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Supporting STEM Education in Northern New Mexico

  • BSMA
  • LANL’s Role in the History of Nuclear Fusion

LANL’s Role in the History of Nuclear Fusion

  • 11 Jan 2024
  • 6:00 PM - 7:30 PM
  • Bradbury Science Museum


Ruhlig 1938 first observation of DT fusion (in flight) at Michigan University


Fusion research has seen remarkable breakthroughs in recent years. In 2021, Britain’s Joint European Torus (JET) set a world record with a sustained 59 megajoules in fusion energy, and Lawrence Livermore National Laboratory demonstrated fusion ignition for the first time at its inertial confinement fusion National Ignition Facility (NIF) facility in 2022. These achievements were decades in the making. Looking back at early fusion research, Los Alamos National Laboratory played a major role in early breakthroughs in fusion research and in understanding fusion, going back to the days of the Manhattan Project.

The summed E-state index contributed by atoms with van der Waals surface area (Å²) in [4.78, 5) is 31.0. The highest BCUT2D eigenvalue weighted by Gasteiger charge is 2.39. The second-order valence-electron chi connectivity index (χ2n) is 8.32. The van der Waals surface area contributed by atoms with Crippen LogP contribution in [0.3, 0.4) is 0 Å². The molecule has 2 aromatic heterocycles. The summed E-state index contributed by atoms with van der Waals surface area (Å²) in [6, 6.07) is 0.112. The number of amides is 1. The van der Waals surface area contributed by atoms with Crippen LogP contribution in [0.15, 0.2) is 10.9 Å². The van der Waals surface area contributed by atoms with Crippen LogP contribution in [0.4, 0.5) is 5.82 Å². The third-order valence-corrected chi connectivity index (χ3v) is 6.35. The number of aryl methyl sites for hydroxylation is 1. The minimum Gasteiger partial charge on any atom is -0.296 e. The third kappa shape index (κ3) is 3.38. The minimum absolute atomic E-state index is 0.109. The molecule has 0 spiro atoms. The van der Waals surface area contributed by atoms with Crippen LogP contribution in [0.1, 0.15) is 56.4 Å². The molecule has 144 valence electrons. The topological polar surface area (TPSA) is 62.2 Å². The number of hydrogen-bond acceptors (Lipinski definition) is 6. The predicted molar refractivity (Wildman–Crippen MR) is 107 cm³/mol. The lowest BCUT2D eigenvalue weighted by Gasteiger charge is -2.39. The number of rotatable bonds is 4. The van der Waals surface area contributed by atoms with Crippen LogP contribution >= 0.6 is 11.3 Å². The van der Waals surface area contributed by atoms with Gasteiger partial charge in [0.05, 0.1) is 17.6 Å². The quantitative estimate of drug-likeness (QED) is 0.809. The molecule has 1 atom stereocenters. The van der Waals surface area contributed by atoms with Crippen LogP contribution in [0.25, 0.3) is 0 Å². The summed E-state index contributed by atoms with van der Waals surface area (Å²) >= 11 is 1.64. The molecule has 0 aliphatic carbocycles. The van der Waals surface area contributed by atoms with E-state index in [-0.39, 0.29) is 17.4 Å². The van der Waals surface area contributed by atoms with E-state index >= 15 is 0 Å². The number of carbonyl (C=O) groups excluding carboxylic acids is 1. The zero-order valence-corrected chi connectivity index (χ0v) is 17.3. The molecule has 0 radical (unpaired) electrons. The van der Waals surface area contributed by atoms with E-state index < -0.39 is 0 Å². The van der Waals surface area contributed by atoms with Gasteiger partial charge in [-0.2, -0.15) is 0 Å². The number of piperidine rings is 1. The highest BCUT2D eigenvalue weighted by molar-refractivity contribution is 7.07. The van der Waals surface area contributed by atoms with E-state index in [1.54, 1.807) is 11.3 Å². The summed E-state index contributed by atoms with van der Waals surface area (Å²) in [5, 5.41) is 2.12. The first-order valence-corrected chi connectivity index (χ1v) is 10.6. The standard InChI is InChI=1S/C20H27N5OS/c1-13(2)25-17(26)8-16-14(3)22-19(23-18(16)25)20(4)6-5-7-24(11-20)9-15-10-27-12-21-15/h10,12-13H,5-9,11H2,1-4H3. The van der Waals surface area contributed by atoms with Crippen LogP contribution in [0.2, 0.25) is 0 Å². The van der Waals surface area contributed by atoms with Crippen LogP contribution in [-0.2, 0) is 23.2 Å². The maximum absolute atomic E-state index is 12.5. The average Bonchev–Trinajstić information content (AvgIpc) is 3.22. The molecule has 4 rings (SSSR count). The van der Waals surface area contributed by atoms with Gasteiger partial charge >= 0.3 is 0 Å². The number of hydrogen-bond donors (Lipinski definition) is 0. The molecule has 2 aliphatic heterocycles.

Join us for an evening talk with Mark Chadwick, the interim deputy director for Science, Technology & Engineering, on the Los Alamos historical role in fusion research. He will share the serendipitous findings and unexpected discoveries he and his colleagues made from within the Los Alamos National Security Research Center archives on the Laboratory’s early role in fusion research. 

These findings of Los Alamos contributions include the first-ever observation of deuterium-tritium (DT) fusion [2] in 1938; the first – and surprising – Manhattan Project discovery of the staggeringly large resonant-enhanced deuterium-tritium (DT) cross section (through what we call the DT “Bretscher resonance”); the central and enthusiastic role Oppenheimer played from 1942-1945 in foundational fusion technology breakthroughs (perhaps surprising to some, given his later 1948-1952 opposition to H-bomb development as dramatized in the recent Christopher Nolan film); and indeed the important breakthroughs in fusion science and technology that were made at Los Alamos during the Manhattan Project.